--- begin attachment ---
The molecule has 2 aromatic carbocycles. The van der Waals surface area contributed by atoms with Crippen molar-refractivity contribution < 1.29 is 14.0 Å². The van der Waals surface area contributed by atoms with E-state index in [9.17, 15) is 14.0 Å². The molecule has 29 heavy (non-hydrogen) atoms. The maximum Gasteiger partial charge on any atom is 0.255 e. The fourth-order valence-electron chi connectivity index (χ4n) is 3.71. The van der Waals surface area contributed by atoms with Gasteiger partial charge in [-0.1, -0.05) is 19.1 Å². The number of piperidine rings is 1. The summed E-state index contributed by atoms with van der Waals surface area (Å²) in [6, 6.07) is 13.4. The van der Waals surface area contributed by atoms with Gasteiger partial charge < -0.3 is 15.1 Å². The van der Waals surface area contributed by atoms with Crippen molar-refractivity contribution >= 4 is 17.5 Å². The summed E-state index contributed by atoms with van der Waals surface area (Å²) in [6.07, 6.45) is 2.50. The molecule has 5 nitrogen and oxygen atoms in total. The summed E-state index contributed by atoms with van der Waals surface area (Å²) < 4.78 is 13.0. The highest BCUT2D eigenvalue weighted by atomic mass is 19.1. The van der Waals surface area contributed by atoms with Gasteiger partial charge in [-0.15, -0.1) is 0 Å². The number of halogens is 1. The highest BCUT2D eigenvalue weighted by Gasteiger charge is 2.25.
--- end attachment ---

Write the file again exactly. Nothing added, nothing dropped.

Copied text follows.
The molecule has 2 aromatic carbocycles. The van der Waals surface area contributed by atoms with Crippen molar-refractivity contribution < 1.29 is 14.0 Å². The van der Waals surface area contributed by atoms with E-state index in [9.17, 15) is 14.0 Å². The molecule has 29 heavy (non-hydrogen) atoms. The maximum Gasteiger partial charge on any atom is 0.255 e. The fourth-order valence-electron chi connectivity index (χ4n) is 3.71. The van der Waals surface area contributed by atoms with Gasteiger partial charge in [-0.1, -0.05) is 19.1 Å². The number of piperidine rings is 1. The summed E-state index contributed by atoms with van der Waals surface area (Å²) in [6, 6.07) is 13.4. The van der Waals surface area contributed by atoms with Gasteiger partial charge < -0.3 is 15.1 Å². The van der Waals surface area contributed by atoms with Crippen molar-refractivity contribution >= 4 is 17.5 Å². The summed E-state index contributed by atoms with van der Waals surface area (Å²) in [6.07, 6.45) is 2.50. The molecule has 5 nitrogen and oxygen atoms in total. The summed E-state index contributed by atoms with van der Waals surface area (Å²) < 4.78 is 13.0. The highest BCUT2D eigenvalue weighted by atomic mass is 19.1. The van der Waals surface area contributed by atoms with Gasteiger partial charge in [-0.15, -0.1) is 0 Å². The number of halogens is 1. The highest BCUT2D eigenvalue weighted by Gasteiger charge is 2.25.